• The inner ear also contains a complex system called vestibular apparatus, located above the cochlea. The vestibular apparatus is composed of three semi-circular canals and the otolith (macula is the sensory part of saccule and utricle). Each semi-circular canal lies in a different plane at right angles to each other. The membranous canals are suspended in the perilymph of the bony canals. The base of canals is swollen and is called ampulla, which contains a projecting ridge called crista ampullaris which has hair cells. The saccule and utricle contain a projecting ridge called macula. The crista and macula are the specific receptors of the vestibular apparatus responsible for maintenance of balance of the body and posture.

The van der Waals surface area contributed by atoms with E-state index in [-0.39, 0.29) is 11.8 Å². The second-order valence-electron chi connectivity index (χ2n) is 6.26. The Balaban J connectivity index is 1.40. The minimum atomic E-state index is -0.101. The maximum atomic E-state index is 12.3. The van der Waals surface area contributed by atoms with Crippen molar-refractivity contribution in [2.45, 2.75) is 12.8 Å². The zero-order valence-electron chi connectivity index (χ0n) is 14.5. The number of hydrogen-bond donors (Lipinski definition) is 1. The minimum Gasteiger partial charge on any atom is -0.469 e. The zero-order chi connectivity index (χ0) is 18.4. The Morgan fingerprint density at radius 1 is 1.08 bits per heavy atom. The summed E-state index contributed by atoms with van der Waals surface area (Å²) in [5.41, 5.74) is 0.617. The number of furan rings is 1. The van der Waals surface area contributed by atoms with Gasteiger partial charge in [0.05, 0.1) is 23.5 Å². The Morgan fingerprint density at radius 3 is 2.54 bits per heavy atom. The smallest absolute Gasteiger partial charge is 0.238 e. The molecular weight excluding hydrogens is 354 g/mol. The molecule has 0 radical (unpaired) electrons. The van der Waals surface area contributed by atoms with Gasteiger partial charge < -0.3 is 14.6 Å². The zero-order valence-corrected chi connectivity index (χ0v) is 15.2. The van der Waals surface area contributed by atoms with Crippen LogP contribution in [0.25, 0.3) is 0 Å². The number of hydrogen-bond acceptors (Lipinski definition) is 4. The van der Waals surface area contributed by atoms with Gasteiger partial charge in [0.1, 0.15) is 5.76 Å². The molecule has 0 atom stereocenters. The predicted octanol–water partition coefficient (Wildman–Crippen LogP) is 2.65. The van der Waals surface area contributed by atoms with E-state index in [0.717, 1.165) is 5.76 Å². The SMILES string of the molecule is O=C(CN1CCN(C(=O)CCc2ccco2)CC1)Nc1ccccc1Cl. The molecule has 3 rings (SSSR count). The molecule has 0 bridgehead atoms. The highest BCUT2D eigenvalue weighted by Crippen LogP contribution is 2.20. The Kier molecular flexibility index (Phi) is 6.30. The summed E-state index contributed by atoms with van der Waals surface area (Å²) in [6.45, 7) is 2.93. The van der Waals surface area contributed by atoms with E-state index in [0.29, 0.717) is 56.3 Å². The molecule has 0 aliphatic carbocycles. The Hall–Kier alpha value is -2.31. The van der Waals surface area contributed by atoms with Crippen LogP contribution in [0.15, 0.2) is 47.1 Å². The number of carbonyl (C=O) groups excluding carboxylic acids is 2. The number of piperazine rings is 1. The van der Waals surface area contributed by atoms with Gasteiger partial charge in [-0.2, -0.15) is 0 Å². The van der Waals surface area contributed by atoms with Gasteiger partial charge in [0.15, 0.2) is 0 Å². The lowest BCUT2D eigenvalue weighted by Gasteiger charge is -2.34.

NCERT Exemplar Class 11 Biology Solutions
- Chapter 1 The Living World
- Chapter 2 Biological Classification
- Chapter 3 Plant Kingdom
- Chapter 4 Animal Kingdom
- Chapter 5 Morphology of Flowering Plants
- Chapter 6 Anatomy of Flowering Plants
- Chapter 7 Structural Organisation in Animals
- Chapter 8 Cell: The Unit of Life
- Chapter 9 Biomolecules
- Chapter 10 Cell Cycle and Cell Division
- Chapter 11 Transport in Plants
- Chapter 12 Mineral Nutrition
- Chapter 13 Photosynthesis in Higher Plants
- Chapter 14 Respiration in Plants
- Chapter 15 Plant Growth and Development
- Chapter 16 Digestion and Absorption
- Chapter 17 Breathing and Exchange of Gases
- Chapter 18 Body Fluids and Circulation
- Chapter 19 Excretory Products and Their Elimination
- Chapter 20 Locomotion and Movement
- Chapter 21 Neural Control and Coordination
- Chapter 22 Chemical Coordination and Integration